Japanese ironclad Kōtetsu

From SpottingWorld, the Hub for the SpottingWorld network...
Kōtetsu, Japan's first ironclad warship, as CSS Stonewall c. 1865.
Career French Ensign Danish Ensign Confederate Ensign
Spanish Ensign United States Ensign Japanese Ensign
Builder: L'Arman, Bordeaux, France
Laid down: 1863
Launched: 21 June 1864
Acquired: 3 February 1869 by Japan
Commissioned: 25 October 1864
Decommissioned: 28 January 1888
Fate: Scrapped
Notes: Fuel: Coal, 95 tons
General characteristics
Class and type: Ironclad Ram Warship
Displacement: 1,358 t
Length: 193.5 ft oa
Beam: 31.5 ft
Draught: 14 ft 3 in (4.3 m)
Propulsion: 1,200 hp (895 kW) double reciprocating engine
Speed: 10.5 knots (15 km/h)
Complement: 135
Armament: 1 × 300 pdr (136 kg) Armstrong
2 × 70 pdr (32 kg) Armstrong
Armor: 124 to 89 mm (waterline)
turrets 124 mm

Kōtetsu (甲鉄?, literally "Ironclad"), later renamed Azuma (?, "East") was the first ironclad warship of the Imperial Japanese Navy. Built in France in 1864, and acquired from the United States in February 1869, she was an ironclad ram warship. She had a decisive role in the Naval Battle of Hakodate Bay in May 1869, which marked the end of the Boshin War, and the complete establishment of the Meiji Restoration.

Her sister ship Cheops was sold to the Prussian Navy, becoming the Prinz Adalbert.


The Kōtetsu was built by shipbuilder L'Arman in Bordeaux, France. Originally named the Sphynx,[1][2] this ship was initially built for the Confederate Navy during the American Civil War. Prior to delivery, however, the French government blocked the sale, and an arrangement was made for the ship to be sold to Denmark under the name Stærkodder instead.

Manned by a Danish crew, the ship left Bordeaux for its shakedown cruise on 21 June 1864. The crew tested the vessel while final negotiations were conducted between the Danish Naval Ministry and L'Arman. Intense haggling over the final price and a disagreement over compensation from L'Arman for late delivery led to his calling off the deal on 30 October. The Danish government refused to relinquish the vessel, claiming confusion in regards to the negotiations.[3]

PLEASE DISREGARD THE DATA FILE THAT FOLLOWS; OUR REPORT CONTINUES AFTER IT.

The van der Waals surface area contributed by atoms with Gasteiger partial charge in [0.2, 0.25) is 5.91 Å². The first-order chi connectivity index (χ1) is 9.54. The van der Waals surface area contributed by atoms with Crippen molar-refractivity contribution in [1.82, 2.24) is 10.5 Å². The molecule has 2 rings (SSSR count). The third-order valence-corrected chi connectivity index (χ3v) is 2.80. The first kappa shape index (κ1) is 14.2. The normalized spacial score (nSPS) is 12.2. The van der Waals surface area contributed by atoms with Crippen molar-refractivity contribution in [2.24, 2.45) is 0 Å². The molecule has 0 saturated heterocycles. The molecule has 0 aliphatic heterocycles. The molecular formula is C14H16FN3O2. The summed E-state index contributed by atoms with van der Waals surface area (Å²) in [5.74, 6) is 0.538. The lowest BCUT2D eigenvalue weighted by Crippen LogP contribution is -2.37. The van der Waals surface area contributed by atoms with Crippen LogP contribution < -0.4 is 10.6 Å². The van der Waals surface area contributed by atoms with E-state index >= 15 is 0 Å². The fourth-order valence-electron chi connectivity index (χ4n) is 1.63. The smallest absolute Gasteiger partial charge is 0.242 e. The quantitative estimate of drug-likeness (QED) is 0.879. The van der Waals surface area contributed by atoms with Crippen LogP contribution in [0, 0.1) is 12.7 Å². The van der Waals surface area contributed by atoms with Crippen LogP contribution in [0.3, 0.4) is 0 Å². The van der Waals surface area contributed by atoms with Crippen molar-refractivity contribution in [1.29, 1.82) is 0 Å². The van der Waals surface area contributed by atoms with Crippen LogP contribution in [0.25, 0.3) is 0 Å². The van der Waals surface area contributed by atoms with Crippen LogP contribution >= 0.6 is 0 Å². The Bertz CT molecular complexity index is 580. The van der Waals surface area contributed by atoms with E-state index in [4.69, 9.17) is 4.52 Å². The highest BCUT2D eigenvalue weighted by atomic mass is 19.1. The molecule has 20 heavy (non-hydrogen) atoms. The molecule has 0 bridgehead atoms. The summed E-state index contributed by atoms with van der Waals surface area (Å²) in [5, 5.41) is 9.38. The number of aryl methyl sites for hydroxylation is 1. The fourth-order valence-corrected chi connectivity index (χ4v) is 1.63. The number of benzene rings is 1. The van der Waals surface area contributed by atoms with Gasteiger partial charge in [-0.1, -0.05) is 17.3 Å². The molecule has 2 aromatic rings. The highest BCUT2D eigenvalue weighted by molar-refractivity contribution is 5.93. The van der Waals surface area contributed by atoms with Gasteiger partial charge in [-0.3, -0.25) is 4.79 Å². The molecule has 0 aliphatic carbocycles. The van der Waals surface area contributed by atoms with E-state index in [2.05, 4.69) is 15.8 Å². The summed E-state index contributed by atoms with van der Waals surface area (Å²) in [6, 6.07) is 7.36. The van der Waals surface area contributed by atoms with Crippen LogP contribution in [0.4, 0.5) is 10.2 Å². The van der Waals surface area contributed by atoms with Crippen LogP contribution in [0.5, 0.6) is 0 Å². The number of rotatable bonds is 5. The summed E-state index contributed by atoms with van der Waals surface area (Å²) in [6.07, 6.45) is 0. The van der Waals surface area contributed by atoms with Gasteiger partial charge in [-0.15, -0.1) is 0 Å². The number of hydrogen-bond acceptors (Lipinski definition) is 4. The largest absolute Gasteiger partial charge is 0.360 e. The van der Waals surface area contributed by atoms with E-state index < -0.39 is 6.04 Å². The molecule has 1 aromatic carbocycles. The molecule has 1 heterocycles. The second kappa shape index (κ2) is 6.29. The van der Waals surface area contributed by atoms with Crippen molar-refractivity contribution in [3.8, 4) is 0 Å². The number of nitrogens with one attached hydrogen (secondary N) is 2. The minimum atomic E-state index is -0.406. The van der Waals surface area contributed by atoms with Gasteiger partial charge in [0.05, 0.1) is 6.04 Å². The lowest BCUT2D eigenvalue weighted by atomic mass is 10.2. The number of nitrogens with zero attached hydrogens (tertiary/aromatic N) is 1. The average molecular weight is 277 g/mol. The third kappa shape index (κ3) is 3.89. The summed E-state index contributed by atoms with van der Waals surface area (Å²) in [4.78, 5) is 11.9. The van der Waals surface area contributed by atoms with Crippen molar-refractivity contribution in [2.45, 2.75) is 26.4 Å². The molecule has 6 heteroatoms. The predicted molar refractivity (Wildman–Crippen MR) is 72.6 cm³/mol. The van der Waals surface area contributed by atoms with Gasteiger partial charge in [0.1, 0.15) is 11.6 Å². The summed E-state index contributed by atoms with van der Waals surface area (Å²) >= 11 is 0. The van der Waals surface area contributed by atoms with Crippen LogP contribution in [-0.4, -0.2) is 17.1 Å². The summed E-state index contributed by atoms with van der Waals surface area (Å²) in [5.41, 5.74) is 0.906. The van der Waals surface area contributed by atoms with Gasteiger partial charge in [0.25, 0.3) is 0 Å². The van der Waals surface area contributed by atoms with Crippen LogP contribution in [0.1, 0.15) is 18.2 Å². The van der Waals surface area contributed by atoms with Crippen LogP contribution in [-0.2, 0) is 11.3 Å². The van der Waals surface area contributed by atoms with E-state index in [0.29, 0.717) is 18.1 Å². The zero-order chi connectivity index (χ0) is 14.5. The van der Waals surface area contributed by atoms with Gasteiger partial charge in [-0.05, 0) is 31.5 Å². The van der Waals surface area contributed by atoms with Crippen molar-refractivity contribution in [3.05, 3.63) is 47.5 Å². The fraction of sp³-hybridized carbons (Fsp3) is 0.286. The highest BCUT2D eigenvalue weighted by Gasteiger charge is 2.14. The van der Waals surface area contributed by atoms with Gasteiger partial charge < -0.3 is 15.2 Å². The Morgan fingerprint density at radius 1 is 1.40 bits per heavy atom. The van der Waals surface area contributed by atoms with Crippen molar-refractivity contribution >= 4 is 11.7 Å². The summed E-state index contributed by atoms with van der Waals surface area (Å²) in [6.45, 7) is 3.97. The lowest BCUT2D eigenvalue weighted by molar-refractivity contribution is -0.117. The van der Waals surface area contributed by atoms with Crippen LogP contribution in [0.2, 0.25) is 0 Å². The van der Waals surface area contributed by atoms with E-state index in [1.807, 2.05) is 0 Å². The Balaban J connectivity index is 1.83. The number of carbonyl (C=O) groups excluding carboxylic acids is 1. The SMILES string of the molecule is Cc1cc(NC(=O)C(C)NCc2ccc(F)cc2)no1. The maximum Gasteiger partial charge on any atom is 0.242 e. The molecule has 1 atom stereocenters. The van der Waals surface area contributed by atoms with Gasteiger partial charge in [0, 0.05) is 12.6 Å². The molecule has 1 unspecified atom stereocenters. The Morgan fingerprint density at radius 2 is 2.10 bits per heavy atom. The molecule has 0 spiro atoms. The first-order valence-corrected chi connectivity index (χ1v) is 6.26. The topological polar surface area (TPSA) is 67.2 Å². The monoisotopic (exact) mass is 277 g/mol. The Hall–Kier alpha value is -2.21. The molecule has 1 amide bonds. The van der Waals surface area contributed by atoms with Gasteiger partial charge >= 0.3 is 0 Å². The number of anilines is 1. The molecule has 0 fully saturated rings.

American career as CSS Stonewall

On January 6, 1865 the vessel took on a Confederate crew at Copenhagen under the command of Captain T. J. Page, CSN[4] and was recommissioned the CSS Stonewall while still at sea.[5]

The arrival of the "formidable" Stonewall in America was dreaded by the Union, and several ships tried to intercept her, among them the USS Kearsarge and the USS Sacramento. The Stonewall sprung a leak, however, after leaving Quiberon, Brittany and Captain Page steamed her in to Spain for repairs. In February and March, the USS Niagara and the Sacramento kept watch from a distance as the Sumter lay anchored off Corunna during February 1865. On March 24, the Stonewall steamed out to sea, while Captain Page challenged the U.S. Navy vessels, which turned and fled, fearful to engage in the attack. Finding that the enemy had run, Captain Page steamed for Lisbon, with the intent to cross the Atlantic Ocean from there and attack at Port Royal, the base of Major General Sherman's attack on South Carolina.[4]

The Stonewall reached Nassau on May 6, and then sailed on to Havana, Cuba, where Captain Page learned of the war's end. There he decided to turn her over to the Spanish Captain General of Cuba for the sum of $16,000.[6] The vessel was then turned over to United States authorities in return for reimbursement of the same amount.[7] She was temporarily de-commissioned, stationed at a U.S. Navy dock, until she was offered for sale to the Japanese government of the Tokugawa shogunate.

Japanese career